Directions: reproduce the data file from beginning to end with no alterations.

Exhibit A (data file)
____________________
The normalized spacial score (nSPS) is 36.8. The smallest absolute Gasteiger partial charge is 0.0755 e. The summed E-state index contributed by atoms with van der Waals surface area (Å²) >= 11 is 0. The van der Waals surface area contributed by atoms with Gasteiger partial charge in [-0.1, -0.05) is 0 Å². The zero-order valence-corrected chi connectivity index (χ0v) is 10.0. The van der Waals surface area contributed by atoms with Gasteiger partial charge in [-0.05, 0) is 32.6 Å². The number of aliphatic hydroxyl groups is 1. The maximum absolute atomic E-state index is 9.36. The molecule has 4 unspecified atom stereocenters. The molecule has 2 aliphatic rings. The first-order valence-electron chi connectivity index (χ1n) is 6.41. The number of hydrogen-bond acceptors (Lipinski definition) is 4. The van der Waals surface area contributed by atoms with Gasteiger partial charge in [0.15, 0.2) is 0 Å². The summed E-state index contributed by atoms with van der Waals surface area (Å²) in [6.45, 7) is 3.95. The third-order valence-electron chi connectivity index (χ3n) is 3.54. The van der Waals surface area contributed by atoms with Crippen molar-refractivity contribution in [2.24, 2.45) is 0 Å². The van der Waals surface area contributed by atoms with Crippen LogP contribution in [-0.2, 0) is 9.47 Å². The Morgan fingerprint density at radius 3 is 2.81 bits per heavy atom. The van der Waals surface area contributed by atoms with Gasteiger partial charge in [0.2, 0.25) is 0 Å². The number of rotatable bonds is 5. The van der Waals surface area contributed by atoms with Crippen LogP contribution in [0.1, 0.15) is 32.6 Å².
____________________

The normalized spacial score (nSPS) is 36.8. The smallest absolute Gasteiger partial charge is 0.0755 e. The summed E-state index contributed by atoms with van der Waals surface area (Å²) >= 11 is 0. The van der Waals surface area contributed by atoms with Gasteiger partial charge in [-0.1, -0.05) is 0 Å². The zero-order valence-corrected chi connectivity index (χ0v) is 10.0. The van der Waals surface area contributed by atoms with Gasteiger partial charge in [-0.05, 0) is 32.6 Å². The number of aliphatic hydroxyl groups is 1. The maximum absolute atomic E-state index is 9.36. The molecule has 4 unspecified atom stereocenters. The molecule has 2 aliphatic rings. The first-order valence-electron chi connectivity index (χ1n) is 6.41. The number of hydrogen-bond acceptors (Lipinski definition) is 4. The van der Waals surface area contributed by atoms with Gasteiger partial charge in [0.15, 0.2) is 0 Å². The summed E-state index contributed by atoms with van der Waals surface area (Å²) in [6.45, 7) is 3.95. The third-order valence-electron chi connectivity index (χ3n) is 3.54. The van der Waals surface area contributed by atoms with Crippen molar-refractivity contribution in [2.24, 2.45) is 0 Å². The van der Waals surface area contributed by atoms with Crippen LogP contribution in [-0.2, 0) is 9.47 Å². The Morgan fingerprint density at radius 3 is 2.81 bits per heavy atom. The van der Waals surface area contributed by atoms with Gasteiger partial charge in [0.2, 0.25) is 0 Å². The number of rotatable bonds is 5. The van der Waals surface area contributed by atoms with Crippen LogP contribution in [0.1, 0.15) is 32.6 Å².